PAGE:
• avatar

    For what it’s worth, this particular article was mostly directed at J.D. Power, Strategic Vision, and other research firms who only release model-level data on the winners. CR at least provides data on every car. Just no numbers. Apparently the American public cannot handle numbers. Like nursery school children, they can only comprehend red and black dots.

    I also believe it’s possible to separate CR’s reliability verdicts from their road test verdicts. The latter are necessarily more subjective. I’ve written about those here:

  • avatar

    PandaBear, Sajeev,

    Forums can be one good source of info, but it’s not possible to gauge repair frequencies from them. Some of these forums have tens of thousands of members. If a few dozen report a particular problem, it could still be a very small percentage of the total.

    I’ve developed a few ways to measure problem severity. I don’t think the system is the right way to go about it, as even engine problems can vary a great deal. O2 sensor, or bent valves?

    Instead, I look at whether the car had to be towed, whether the repair had to be performed immediately, and how many days it took. If an engine problem did not prevent the car from being driven, and was repaired in a couple of hours, then how is it more severe than a problem with the glove compartment?

    In general, I try to measure what people seem to really care about as directly as possible. I want people to have to infer what they really want to know from what I eventually report as little as possible.

  • avatar

    How many times are you going to let Mr. Karesh re-hash what car rating mean or don’t mean? AND then plug his web site? I hope most of your readers are astute enough to use ratings for part of their buying choice, not for 100%.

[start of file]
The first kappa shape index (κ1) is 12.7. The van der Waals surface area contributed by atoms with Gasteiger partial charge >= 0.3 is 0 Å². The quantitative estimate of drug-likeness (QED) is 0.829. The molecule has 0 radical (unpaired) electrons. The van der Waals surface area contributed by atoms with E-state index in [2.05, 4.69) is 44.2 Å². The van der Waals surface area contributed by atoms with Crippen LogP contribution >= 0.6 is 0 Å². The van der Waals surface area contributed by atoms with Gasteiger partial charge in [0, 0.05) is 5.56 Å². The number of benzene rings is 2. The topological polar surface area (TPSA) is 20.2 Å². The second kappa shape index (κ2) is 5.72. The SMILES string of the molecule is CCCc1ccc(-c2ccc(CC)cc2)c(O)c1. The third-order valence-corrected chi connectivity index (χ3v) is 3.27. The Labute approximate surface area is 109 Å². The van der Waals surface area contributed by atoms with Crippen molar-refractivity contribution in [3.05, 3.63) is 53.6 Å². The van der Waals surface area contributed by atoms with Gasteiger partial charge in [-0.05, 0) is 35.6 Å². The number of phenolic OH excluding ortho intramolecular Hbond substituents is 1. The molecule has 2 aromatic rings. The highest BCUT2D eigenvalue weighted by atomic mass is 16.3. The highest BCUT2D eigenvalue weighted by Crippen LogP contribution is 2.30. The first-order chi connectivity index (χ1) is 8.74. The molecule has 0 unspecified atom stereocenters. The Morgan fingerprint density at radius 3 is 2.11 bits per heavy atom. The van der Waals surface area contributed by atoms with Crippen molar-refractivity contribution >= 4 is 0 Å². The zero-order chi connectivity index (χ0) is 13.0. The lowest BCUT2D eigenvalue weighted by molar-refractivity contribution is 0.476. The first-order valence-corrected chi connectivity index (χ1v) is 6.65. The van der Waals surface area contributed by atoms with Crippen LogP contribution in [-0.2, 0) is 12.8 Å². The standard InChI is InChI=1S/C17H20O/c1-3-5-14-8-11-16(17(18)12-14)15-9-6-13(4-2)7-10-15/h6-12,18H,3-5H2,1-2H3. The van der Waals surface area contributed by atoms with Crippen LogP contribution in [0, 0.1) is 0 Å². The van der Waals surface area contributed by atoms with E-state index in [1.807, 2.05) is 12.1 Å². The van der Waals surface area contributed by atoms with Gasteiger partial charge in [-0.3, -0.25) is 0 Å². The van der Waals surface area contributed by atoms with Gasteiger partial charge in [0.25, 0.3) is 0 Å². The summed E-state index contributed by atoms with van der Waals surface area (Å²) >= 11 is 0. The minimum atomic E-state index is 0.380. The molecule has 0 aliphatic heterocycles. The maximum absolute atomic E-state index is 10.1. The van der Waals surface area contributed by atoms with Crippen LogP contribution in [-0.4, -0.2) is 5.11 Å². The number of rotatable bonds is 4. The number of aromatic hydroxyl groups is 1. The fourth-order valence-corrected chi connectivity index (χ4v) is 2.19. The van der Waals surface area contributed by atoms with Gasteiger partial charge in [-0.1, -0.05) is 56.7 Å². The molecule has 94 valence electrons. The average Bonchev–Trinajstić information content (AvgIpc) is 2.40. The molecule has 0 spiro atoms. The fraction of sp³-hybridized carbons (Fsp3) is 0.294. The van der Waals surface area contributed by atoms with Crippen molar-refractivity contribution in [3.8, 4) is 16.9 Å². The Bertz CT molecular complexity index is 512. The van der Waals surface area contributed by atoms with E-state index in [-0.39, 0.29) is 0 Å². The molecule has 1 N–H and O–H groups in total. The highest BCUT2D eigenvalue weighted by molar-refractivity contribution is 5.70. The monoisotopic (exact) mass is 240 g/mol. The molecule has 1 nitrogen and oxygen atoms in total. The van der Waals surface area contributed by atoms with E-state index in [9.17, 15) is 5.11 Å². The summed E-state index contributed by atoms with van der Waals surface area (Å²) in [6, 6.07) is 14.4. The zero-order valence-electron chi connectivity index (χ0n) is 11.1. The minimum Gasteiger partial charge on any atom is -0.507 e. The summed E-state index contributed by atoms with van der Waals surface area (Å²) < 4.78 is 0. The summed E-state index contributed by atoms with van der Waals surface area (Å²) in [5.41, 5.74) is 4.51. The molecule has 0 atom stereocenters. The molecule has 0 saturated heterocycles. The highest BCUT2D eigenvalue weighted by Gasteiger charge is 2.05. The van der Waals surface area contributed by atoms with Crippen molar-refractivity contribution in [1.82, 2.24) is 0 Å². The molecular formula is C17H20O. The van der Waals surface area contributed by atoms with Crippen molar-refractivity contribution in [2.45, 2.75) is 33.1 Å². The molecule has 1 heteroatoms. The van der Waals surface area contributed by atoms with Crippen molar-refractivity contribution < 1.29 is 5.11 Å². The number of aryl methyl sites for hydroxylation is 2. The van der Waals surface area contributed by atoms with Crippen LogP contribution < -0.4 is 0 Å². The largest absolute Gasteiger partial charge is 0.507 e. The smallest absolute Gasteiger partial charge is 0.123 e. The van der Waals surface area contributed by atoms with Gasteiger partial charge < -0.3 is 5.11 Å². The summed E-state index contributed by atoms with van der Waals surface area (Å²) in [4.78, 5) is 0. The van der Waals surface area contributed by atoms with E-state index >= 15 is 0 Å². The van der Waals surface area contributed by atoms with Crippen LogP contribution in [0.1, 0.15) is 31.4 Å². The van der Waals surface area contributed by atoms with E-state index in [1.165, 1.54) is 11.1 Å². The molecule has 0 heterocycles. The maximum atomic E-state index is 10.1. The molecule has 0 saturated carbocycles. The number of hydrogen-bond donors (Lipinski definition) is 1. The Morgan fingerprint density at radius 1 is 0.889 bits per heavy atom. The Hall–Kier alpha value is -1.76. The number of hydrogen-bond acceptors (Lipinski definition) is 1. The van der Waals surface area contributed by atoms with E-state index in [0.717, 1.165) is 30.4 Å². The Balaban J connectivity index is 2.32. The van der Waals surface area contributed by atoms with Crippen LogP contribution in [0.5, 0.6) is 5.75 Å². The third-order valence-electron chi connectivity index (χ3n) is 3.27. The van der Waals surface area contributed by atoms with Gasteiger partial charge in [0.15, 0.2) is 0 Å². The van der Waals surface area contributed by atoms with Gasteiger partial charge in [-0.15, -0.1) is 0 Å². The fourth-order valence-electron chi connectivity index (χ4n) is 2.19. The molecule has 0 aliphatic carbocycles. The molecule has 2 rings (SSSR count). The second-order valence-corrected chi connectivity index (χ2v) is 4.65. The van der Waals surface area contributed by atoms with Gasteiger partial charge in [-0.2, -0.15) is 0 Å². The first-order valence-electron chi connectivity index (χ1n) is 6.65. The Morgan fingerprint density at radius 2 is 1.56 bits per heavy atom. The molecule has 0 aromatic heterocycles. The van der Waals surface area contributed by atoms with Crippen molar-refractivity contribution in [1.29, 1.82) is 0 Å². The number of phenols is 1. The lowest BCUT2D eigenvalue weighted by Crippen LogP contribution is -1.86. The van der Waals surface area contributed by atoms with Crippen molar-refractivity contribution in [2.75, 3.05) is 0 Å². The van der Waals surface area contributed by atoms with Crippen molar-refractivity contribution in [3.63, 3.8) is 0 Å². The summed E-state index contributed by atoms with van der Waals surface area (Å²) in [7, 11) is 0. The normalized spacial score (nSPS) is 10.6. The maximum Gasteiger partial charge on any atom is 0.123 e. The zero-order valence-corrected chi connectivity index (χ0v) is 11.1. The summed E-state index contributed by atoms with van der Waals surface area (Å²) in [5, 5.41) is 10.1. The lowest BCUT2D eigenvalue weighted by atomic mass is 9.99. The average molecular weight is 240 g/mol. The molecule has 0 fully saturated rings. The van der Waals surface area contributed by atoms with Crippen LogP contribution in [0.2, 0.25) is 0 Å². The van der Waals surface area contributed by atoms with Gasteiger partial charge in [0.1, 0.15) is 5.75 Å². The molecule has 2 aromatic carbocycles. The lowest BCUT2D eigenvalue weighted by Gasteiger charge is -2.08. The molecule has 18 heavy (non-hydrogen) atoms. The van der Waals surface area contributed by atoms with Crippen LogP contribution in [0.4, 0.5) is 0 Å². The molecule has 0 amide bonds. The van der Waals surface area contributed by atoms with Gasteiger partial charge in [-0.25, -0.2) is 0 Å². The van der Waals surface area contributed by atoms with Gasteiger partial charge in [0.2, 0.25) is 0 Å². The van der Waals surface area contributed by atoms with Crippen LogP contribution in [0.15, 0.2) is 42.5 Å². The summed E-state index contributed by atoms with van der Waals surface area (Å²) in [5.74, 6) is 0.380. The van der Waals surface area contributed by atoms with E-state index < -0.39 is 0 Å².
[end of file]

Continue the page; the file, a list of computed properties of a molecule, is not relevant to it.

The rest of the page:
Lets have some car reviews, how is the Toyota MR2, how about the Chrysler Mini Van? or (God forbid) how about the little Kia hatchback?
    Give me somthing to read, not a self-serving whine.

  • avatar

    Michael Karesh’s site, of course, is only as good (and complete) as the information upon which it is based is truly representative, so his dismissal of the value of owner-based internet sites is not necessarily valid. I belong to several such sites; there is no question that they generally disseminate much better and more thorough and reliable real-world information than the dealers seem to have, particularly for low-production or orphan models. None of us drives a statistic; we drive individual cars. As for those singular products, I believe that PandaBear and Sajeev Mehta are right on target with their observations.

  • avatar

    I do not mean to dismiss the value of online forums, not at all. If you want to get a sense of what kinds of problems a car might have, and thus which areas to check out when buying a used car or when maintaining your own car, forums are a good source. I’ve used them myself for this purpose.

    My only point was that you cannot judge repair frequencies from them. Many people go to a forum, see that many people are complaining about this or that problem, and wrongly conclude that the car is a troublesome model. With any model there will be some problems, and forums can make these problems seem much more common than they actually are.

    It’s kind of like the news. Many people feel that the world is an awful place because of all the bad stuff on the news. What they don’t factor in is that current technology makes it possible to learn about anything unusual that happens to one of the planet’s 6 billion people. I once read that the human mind is programmed to assume that anything it hears about is happening within a village of about 150 people, and thus must be at least somewhat common. Makes sense.

  • avatar

    Michael Karesh:
    August 28th, 2006 at 9:19 am
    >>No doubt there’s some truth to what you say, Phil. But you’re focusing on out of warranty, i.e. after year three or four, while CR’s overall rating dots are based on years 0-2.5 (the oldest cars that influence these dots are 2.5 years old when the data is collected).

    I don’t think that’s true. I’ve filled out the CR questionnaire on a six-year old car.

  • avatar

    PandaBear writes: